But there are some agents who utilize the services of an administrative assistant (non licensed/licensed) to do so, or as this podcast guest had been touting, “it’s a task you can have your VA carryout”.

Absolutely NOT! Yes, a capital NOT!!

I don’t care if you as the lead agent review the evaluation after its been completed, this is a major no-no in my opinion. Contrary to what online sites will try and tell you, algorithms cannot put a value on your home that should be considered accurate if one were to place their home for sale. Don’t believe me? Google it and look for the lawsuits on behalf of those who thought their computer could spit out fair market value for their home.

If the person who comes over to your property isn’t asking you thought provoking questions on the state of the property, regardless if you understand their intent or not, you should raise a weary brow.

Realtors have a duty to view a property in person and ask questions about potential defects, which are defined as either Patent or Latent in nature.

A brief description of both, are:

Patent defects are those that can be discovered by inspection and ordinary vigilance on the part of the purchaser. With respect to these, the ordinary rule is caveat emptor.

Latent defects are those which would not be revealed by any inquiry which a purchaser is in a position to make before entering the contract.

So, as you can see, without an in person inspection of the property and using one’s trained eye and experience, there is potential for some serious problems.

This is not meant to scare you. There is the potential for something to be missed even by an experienced Realtor, Professional Home Inspector (I’ve seen it) even an unwitting seller. It can happen. But having a virtual assistant, or anyone for that matter not trained in putting a value on your property, prepare yourself for the lawsuit ahead.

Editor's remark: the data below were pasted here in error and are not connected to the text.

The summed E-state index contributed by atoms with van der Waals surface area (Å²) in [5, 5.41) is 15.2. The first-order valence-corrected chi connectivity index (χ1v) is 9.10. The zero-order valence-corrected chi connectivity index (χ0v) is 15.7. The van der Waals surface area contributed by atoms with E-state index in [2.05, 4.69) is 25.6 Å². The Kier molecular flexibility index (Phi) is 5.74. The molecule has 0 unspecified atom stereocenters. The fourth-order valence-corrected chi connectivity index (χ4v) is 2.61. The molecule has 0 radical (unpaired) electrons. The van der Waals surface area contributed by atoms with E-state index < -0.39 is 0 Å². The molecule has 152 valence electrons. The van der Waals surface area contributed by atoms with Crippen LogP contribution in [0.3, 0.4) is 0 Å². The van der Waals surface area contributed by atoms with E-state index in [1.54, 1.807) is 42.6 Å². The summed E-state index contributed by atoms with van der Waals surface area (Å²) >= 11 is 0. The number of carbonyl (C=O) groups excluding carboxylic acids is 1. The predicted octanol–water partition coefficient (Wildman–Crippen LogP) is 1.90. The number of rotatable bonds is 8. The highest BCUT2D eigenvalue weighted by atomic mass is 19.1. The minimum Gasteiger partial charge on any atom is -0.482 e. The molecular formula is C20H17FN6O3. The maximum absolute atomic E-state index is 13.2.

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TREB releases February numbers and

Today the Toronto Real Estate Board released its sales figures for the month of February and as I’ve written about over these past six weeks, it’s been busy. And this month is no exception.

Prices are edging up for both houses and condominiums where demand continues to be strong throughout the city.

Inventory levels continue to drop and this is what’s helping push prices slightly up. I’ve been in multiple offers in many neighbourhoods across the city, and the demand is strong for Toronto real estate.

Last night we were unsuccessful on a bid for ahome that was listed at $1.8 million, had seven offers on it and was sold for $2.225 million. Yes that’s a staggering $425,000 above the list price!

It seems the stress test rules put in place have constrained the market in many ways, and some that were unintended. Renewals for mortgage financing is making it more difficult to move for some, and that’s all we need in a city that’s already short in supply.

With many of the properties I’ve been involved with of late, it’s not uncommon to have anywhere from 6-12 offers competing. Imagine if we had more available listings? Sales would be up. Prices might even moderate as we’ve all been hoping for.